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Community Groups : Mayo Intercultural Action Last Updated: 2, Apr 2018 - 10:02

Call for end of 'Direct Provision'
By Michelle Rooney
21, Feb 2013 - 17:58

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'Society can no longer tolerate the Direct Provision system'

The Direct Provision system is the provision of accommodation for people seeking protection in Ireland. The system was originally designed to accommodate a person for up to six months, but the reality is that 60% of people in Direct Provision have been living there for over 3 years. It is important to recognise that more than one third of those living in Direct Provision are children. This means that over 1600 children are currently spending their childhood years subjected to poverty, living in cramped conditions with limited opportunity to enjoy family life, and are forced to share their daily living spaces with strangers. Children in Direct Provision are obliged to live in such conditions due to an ongoing Government policy.

A recent European report has criticised the Direct Provision system in Ireland, recommending an in-depth review to be carried out and an alternative model for accommodating asylum-seekers be introduced. The European Commission on Racism and Intolerance (ECRI) has stated that asylum-seekers in this system have little control over their lives which has an impact on family life, and that the accommodation system is unsuitable for lengthy periods as it has an effect on residents' mental health. The ECRI monitoring report also recommends increasing the weekly allowance of €19.10 per week for asylum-seekers as it has never been increased since 1999, and to consider granting asylum-seekers who have been in Ireland for a significant period of time the right to work. A recent response from the Minister for Justice and Equality tells us that the State has paid €655.5 million to private contractors to provide accommodation for asylum-seekers from 2000 to 2010. This is a large sum of money but it is not a reflection of what people living within the system are receiving. We must question why we are supporting a system that undermines people's human rights and permits children to live in wholly unsuitable conditions.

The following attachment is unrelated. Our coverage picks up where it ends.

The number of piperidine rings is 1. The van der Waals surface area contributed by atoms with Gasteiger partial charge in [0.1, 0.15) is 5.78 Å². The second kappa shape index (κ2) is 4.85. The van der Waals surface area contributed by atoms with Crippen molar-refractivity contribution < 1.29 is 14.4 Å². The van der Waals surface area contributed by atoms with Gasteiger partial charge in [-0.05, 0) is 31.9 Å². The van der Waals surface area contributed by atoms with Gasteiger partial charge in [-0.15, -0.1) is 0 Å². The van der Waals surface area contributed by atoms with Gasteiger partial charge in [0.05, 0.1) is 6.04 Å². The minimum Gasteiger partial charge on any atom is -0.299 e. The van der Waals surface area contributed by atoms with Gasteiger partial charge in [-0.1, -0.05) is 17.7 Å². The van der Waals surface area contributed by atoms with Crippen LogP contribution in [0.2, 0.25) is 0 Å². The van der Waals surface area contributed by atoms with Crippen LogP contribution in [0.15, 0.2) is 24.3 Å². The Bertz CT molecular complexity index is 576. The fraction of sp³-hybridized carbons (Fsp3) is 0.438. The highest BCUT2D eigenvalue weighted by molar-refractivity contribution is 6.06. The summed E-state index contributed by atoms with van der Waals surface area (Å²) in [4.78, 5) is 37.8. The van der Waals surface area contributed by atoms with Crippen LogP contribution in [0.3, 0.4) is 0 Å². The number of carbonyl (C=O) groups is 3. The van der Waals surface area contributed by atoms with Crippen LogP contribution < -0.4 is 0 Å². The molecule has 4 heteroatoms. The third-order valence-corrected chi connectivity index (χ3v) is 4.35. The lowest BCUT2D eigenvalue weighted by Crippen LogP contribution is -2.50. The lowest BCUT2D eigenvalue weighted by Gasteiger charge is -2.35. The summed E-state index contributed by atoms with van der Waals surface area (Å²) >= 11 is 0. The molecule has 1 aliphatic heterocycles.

An Taoiseach Enda Kenny's unreserved apology to the women who were subjected to institutional living within the Magdalene laundries referred to the values of Irish society and asserts that society now has ‘more compassion, empathy, insight and heart'. If society is now ‘guided by the principles of compassion and social justice' and embraces and values difference rather than fearing and hiding it, then the State must take responsibility for the impact the Direct Provision system has on young people and their families, and must act to end this system as a matter of urgency.


Further Information:

  • The system of Dispersal and Direct Provision was introduced in 1999 to provide full board accommodation to asylum seekers while they waited for the outcome of their application for protection status.
  • Operated by Reception and Integration Agency, a unit within the Department of Justice and Equality.
  • It was originally intended that people would be accommodated within the Direct Provision system for a period of six months only.
  • Residents are provided with full board accommodation, €19.10 per adult and €9.60 per child per week, access to exceptional needs payments for clothing, access to back to school clothing allowance for children, children can attend school up to completion of second level.
Residents have no choice as to where they will live, not permitted to work, have restricted access to social welfare, cannot cook for themselves, lack of privacy as one family may share one room, or single people will share with up to 3 other people, children do not receive child benefit which creates inequality amongst children living in Ireland, the Direct Provision allowance has never been increased since 1999

Mayo Intercultural Action (MIA) exists to promote the positive effects of interculturalism and the meaningful participation of migrants and their families in all aspects of the community in County Mayo. MIA is a voluntary group whose vision is of an open, just and equal Ireland, where human rights and cultural differences are respected and where new Irish communities are offered equal rights and opportunities.

Since its foundation in 2004 MIA has worked to generate a real and optimistic impact on the lives of migrants and their families as well as the wider population in County Mayo over the past number of years. Achievements include:

  • Publication of "Building a Diverse Mayo - A Report on Immigration, Integration and Services Provision" which was well received and continues to contribute to policy formation in the county.
  • High level of publicity in the public sphere on matters relating to migrants experiences in County Mayo.
  • Contribution to the formation of the Mayo Integration Forum which has become significant arena for discussion, increasing statutory and NGO organisations awareness of migration issues.
  • Alliance building with a wide range of agencies including other NGOs, statutory and private sector organisations at local regional and national levels.
  • Delivery of two significant training, educational and development programmes - European Refugee Fund Programme and Equality Women's Measure.


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